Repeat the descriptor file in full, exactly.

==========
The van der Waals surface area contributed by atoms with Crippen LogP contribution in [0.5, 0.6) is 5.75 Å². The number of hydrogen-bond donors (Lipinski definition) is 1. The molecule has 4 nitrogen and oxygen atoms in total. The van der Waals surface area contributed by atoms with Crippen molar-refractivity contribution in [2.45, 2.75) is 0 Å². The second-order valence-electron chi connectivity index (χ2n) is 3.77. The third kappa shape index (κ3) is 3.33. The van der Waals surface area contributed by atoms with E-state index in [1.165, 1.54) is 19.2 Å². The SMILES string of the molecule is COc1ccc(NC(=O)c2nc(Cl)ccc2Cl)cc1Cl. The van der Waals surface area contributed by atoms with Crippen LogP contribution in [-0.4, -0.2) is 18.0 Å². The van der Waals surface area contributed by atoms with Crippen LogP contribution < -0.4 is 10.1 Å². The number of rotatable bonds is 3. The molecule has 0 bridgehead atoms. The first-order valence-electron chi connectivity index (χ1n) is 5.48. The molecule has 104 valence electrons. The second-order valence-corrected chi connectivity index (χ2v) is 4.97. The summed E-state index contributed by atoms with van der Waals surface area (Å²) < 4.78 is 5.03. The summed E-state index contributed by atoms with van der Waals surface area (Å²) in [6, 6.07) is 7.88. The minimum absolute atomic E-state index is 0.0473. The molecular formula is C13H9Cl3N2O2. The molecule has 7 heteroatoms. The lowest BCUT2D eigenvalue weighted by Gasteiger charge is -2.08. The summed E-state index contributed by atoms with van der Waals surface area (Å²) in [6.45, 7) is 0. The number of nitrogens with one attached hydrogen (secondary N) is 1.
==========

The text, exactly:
The van der Waals surface area contributed by atoms with Crippen LogP contribution in [0.5, 0.6) is 5.75 Å². The number of hydrogen-bond donors (Lipinski definition) is 1. The molecule has 4 nitrogen and oxygen atoms in total. The van der Waals surface area contributed by atoms with Crippen molar-refractivity contribution in [2.45, 2.75) is 0 Å². The second-order valence-electron chi connectivity index (χ2n) is 3.77. The third kappa shape index (κ3) is 3.33. The van der Waals surface area contributed by atoms with E-state index in [1.165, 1.54) is 19.2 Å². The SMILES string of the molecule is COc1ccc(NC(=O)c2nc(Cl)ccc2Cl)cc1Cl. The van der Waals surface area contributed by atoms with Crippen LogP contribution in [-0.4, -0.2) is 18.0 Å². The van der Waals surface area contributed by atoms with Crippen LogP contribution < -0.4 is 10.1 Å². The number of rotatable bonds is 3. The molecule has 0 bridgehead atoms. The first-order valence-electron chi connectivity index (χ1n) is 5.48. The molecule has 104 valence electrons. The second-order valence-corrected chi connectivity index (χ2v) is 4.97. The summed E-state index contributed by atoms with van der Waals surface area (Å²) < 4.78 is 5.03. The summed E-state index contributed by atoms with van der Waals surface area (Å²) in [6, 6.07) is 7.88. The minimum absolute atomic E-state index is 0.0473. The molecular formula is C13H9Cl3N2O2. The molecule has 7 heteroatoms. The lowest BCUT2D eigenvalue weighted by Gasteiger charge is -2.08. The summed E-state index contributed by atoms with van der Waals surface area (Å²) in [6.45, 7) is 0. The number of nitrogens with one attached hydrogen (secondary N) is 1.